Avant-garde Scottish artist Bill Drummond, best known for his work with 1980s electronic outfit The KLF, brought his new documentary film Best Before Death to Stonehaven Town Hall recently. Directed by Paul Duane, it documents two years of the 12-year World Tour, which he intends to be his final project. Beginning in Kolkata, India, then moving on to Memphis, Tennessee, Drummond spends his time in these areas building beds, making soup and baking cakes, among other seemingly mundane tasks – to mixed reactions from those he meets on his travels. Apart from the film crew, Drummond is accompanied on this journey by Tracy Moberly, and towards the end we are shown his efforts to bring the story to the stage, with Tam Dean Burn playing Drummond and Moberly being portrayed by Charlie Sellers.

This screening of the film opened with a special monologue written by Drummond but performed by Tam Dean Burn – who makes his appearance wearing Drummond’s clothes, while Drummond himself reclines onstage next to him in his underclothes. This becomes something of a recurring theme in both the opening and closing speeches, as Burn, formerly known from River City and Taggart among many other roles, is mainly performing as Drummond. This does not stop him from making humorous asides as himself, though, usually when Drummond is criticising other actors. The ending speech is similarly bizarre: as well as the clothes swaps, there also features a large black and white canvas with the words ‘WHITE SAVIOUR COMPLEX’ painted on in a large font. Passages from his books Man Shines Shoes and Man Makes Bed are also read out by Burn.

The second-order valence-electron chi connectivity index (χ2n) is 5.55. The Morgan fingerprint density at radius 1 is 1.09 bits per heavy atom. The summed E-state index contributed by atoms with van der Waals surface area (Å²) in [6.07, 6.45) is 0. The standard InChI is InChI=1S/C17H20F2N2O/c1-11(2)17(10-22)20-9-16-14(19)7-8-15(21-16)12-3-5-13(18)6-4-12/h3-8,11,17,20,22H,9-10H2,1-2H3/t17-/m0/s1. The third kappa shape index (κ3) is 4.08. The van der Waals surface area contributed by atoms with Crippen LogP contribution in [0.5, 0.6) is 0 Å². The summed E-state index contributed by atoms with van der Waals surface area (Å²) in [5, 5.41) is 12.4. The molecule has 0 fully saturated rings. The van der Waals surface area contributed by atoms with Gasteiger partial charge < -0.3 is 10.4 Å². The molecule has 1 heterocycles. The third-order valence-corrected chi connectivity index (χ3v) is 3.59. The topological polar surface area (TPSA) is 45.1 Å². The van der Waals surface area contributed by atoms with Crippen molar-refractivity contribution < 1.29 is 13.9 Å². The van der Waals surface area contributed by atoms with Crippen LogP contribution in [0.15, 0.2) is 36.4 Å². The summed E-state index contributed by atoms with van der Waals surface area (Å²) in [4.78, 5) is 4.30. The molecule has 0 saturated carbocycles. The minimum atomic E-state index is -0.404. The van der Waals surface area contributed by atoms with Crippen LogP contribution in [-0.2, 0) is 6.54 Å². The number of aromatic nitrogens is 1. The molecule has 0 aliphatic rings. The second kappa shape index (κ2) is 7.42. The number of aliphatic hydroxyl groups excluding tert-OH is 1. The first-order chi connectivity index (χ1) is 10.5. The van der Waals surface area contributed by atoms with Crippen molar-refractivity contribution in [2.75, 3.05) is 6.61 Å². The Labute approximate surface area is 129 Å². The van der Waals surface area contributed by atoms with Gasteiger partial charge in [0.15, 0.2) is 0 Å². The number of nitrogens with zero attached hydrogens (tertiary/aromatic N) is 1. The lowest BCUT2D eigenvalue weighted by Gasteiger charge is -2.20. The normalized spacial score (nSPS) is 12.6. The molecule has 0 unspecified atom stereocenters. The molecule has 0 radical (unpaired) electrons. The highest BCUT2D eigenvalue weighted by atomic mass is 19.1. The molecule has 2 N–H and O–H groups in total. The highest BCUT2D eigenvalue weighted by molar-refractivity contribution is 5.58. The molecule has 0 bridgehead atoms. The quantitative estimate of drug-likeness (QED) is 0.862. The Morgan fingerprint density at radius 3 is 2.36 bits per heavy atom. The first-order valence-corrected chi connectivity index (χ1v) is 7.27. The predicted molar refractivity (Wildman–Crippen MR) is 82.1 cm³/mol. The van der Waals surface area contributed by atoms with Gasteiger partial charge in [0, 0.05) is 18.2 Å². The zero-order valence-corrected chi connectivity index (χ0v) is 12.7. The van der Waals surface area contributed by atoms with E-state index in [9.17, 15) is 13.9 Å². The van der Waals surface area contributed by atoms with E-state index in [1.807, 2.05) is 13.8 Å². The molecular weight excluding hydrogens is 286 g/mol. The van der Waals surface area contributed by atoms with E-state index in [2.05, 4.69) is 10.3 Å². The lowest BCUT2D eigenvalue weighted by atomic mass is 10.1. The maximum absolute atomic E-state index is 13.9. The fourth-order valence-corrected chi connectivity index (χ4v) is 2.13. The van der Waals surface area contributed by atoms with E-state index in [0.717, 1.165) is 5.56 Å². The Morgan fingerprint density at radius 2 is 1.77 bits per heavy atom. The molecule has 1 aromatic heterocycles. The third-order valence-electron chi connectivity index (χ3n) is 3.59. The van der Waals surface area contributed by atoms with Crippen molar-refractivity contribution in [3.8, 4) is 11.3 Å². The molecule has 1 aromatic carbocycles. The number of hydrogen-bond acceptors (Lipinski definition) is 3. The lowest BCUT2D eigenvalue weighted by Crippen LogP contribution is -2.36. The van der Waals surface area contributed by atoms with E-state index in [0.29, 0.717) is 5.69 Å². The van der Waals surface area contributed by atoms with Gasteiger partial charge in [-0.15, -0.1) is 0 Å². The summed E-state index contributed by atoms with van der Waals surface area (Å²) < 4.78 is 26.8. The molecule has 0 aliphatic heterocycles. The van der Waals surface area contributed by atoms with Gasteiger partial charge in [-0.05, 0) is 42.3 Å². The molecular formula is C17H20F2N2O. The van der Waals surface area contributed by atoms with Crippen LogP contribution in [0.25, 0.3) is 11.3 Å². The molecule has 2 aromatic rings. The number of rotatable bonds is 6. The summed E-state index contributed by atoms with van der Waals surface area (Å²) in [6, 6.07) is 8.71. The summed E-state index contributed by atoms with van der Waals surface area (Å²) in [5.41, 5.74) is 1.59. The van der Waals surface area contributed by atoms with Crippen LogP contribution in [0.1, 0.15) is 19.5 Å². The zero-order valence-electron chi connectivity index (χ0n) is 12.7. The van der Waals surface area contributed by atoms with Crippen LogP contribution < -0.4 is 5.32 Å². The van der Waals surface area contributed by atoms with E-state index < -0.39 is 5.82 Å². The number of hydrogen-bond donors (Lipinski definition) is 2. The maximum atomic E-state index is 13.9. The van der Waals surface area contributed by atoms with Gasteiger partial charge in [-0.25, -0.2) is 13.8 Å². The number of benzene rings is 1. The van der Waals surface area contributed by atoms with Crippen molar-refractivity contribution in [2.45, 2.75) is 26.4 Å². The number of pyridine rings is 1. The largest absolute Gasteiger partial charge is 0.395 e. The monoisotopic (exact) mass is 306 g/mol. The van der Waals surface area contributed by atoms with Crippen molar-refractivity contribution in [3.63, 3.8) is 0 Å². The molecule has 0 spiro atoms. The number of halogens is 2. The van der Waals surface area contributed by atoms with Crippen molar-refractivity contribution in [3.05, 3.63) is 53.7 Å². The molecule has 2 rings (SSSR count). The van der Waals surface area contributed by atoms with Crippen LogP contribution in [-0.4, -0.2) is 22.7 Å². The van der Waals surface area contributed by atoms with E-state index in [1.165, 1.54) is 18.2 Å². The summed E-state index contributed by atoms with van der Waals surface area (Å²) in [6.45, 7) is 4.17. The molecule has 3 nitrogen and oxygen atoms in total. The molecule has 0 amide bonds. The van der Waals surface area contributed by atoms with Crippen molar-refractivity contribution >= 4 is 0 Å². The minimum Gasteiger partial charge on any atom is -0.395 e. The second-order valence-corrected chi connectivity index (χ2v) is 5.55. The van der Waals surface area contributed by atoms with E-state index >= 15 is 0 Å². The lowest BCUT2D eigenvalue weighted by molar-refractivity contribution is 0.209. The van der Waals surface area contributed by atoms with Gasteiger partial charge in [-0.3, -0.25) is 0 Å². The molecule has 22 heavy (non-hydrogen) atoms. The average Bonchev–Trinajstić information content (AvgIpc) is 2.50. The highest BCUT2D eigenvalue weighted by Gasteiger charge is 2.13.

The film is a humorous and fascinating take on Drummond’s intended final tour as we watch how he interacts with his surroundings and those who live in them. He also gets to learn more about the cultures of the areas he visits and even encourages some local musicians to perform some of his former band’s songs. It proves to be an interesting study of white saviour complex, the reality of growing older, and the subjectivity of art.